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Inquiring Minds Want to Know Why the Mueller Report Is in and the Grand Jury Is Still ‘Robust’


Special Counsel Robert Mueller has submitted his required confidential report to Attorney General William Barr, did not allege a grand conspiracy between Donald Trump/Trump’s campaign and Russia, did not exonerate Trump of obstruction, and did not announce new indictments.

All we have to do now is play the waiting game and see what is released to the public, right? Not necessarily, because even if Mueller’s core work — any links between the Trump campaign and Russia, crimes that arise along the way — is over, some loose ends are in the process of being tied. There was some buzz earlier Wednesday on Twitter after news dropped that Mueller’s grand jury was still kicking.

Federal prosecutor David Goodhand said during a hearing when discussing the unsealing of Mueller filings that the Mueller grand jury was “continuing robustly.” This resulted in some “wuts” and “???s.”

The context of the hearing before U.S. District Court, Beryl Howell, the federal judge who slapped Mueller’s mystery opponent (a foreign company owned by a foreign country that has resisted a Mueller subpoena and racked up hundreds of thousands in fines) with sanctions, was a discussion about what documents in the case should and shouldn’t go public, and why.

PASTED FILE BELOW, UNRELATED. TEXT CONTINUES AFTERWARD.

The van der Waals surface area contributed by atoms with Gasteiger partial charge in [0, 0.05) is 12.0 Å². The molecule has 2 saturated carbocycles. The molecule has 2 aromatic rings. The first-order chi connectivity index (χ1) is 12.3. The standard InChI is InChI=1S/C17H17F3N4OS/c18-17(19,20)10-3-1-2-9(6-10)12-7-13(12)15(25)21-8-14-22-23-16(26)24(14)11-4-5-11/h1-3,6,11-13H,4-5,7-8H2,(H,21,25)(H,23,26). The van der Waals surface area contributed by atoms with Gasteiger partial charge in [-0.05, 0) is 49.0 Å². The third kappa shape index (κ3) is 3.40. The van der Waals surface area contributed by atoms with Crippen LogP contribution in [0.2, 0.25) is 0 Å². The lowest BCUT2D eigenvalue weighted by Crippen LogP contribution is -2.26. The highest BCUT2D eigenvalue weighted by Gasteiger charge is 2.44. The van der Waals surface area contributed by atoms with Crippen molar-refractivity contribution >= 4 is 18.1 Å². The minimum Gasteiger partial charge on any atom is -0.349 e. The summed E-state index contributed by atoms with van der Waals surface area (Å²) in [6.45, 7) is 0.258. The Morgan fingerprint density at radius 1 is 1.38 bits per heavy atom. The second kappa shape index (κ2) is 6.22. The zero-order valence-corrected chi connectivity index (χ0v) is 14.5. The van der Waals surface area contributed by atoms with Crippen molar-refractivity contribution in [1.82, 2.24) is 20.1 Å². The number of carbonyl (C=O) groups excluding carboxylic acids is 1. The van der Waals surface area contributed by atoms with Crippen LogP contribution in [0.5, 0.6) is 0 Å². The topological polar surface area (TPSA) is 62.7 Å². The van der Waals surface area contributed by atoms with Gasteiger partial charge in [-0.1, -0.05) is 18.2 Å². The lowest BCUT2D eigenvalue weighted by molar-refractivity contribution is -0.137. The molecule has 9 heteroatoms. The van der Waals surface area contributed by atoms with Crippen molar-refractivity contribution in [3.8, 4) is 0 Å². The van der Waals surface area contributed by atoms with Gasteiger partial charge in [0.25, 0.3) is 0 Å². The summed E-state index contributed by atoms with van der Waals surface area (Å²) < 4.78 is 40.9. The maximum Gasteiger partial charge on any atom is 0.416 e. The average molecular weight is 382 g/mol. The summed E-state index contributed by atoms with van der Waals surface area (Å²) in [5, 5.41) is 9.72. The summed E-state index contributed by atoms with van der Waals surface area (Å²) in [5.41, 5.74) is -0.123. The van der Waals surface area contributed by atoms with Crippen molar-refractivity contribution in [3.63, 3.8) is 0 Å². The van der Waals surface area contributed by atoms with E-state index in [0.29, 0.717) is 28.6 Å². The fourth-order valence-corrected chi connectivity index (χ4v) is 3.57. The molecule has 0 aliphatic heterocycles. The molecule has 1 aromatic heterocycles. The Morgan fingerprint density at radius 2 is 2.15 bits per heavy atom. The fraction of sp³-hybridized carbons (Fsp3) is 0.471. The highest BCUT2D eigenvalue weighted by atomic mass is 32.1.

Goodhand mentioned that the grand jury’s work is ongoing and his use of the word “robust” raised eyebrows in a familiar way.

The long and short of it is, the mystery Mueller opponent dispute is ongoing, as that company continues to resist a subpoena before the grand jury that people are surprised is active. The case against accused Russian troll farm Concord Management and the case against Roger Stone—which is anticipated to go to trial on November 5—aren’t over either. Former Stone aide Andrew Miller, who also resisted a subpoena, is also in limbo.

One attorney told Law&Crime that it was “odd” that Mueller would submit his report before the Stone prosecution was over and “perplexing” that he would do so while the grand jury subpoena was still being resisted.

According to William Barr, Mueller doesn’t have any more indictments under seal and there was no conspiracy, so it leads one to wonder how much these loose ends will end up mattering when discussing Mueller’s investigation down the line. Right now, it seems safe to say that these matters may have to do with Russian interference attempts or crimes arising over the course of Mueller’s investigation, rather than a collusion or Trump-related matter.

It’s also possible that Mueller will simply be handing off these cases to the Department of Justice and the same grand jury will be used for those matters.

[Image via Alex Wong/Getty Images]

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Matt Naham is the Senior A.M. Editor of Law&Crime.